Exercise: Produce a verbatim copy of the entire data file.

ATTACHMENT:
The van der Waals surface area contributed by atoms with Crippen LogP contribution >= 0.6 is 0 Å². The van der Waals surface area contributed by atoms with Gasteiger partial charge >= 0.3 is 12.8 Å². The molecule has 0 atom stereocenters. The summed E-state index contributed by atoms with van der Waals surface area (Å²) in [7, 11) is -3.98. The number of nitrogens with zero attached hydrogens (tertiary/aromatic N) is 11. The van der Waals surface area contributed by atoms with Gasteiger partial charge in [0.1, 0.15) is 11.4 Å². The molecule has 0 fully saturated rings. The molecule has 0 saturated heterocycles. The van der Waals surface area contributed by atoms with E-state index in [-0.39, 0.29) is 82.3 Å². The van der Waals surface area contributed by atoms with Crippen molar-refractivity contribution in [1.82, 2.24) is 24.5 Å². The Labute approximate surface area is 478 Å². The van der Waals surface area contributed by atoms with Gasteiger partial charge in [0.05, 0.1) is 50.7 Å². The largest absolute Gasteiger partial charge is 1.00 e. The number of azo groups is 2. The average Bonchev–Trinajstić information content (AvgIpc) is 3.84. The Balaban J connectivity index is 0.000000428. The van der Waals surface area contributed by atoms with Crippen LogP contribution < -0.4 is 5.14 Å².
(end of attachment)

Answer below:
The van der Waals surface area contributed by atoms with Crippen LogP contribution >= 0.6 is 0 Å². The van der Waals surface area contributed by atoms with Gasteiger partial charge >= 0.3 is 12.8 Å². The molecule has 0 atom stereocenters. The summed E-state index contributed by atoms with van der Waals surface area (Å²) in [7, 11) is -3.98. The number of nitrogens with zero attached hydrogens (tertiary/aromatic N) is 11. The van der Waals surface area contributed by atoms with Gasteiger partial charge in [0.1, 0.15) is 11.4 Å². The molecule has 0 fully saturated rings. The molecule has 0 saturated heterocycles. The van der Waals surface area contributed by atoms with E-state index in [-0.39, 0.29) is 82.3 Å². The van der Waals surface area contributed by atoms with Crippen molar-refractivity contribution in [1.82, 2.24) is 24.5 Å². The Labute approximate surface area is 478 Å². The van der Waals surface area contributed by atoms with Gasteiger partial charge in [0.05, 0.1) is 50.7 Å². The largest absolute Gasteiger partial charge is 1.00 e. The number of azo groups is 2. The average Bonchev–Trinajstić information content (AvgIpc) is 3.84. The Balaban J connectivity index is 0.000000428. The van der Waals surface area contributed by atoms with Crippen LogP contribution < -0.4 is 5.14 Å².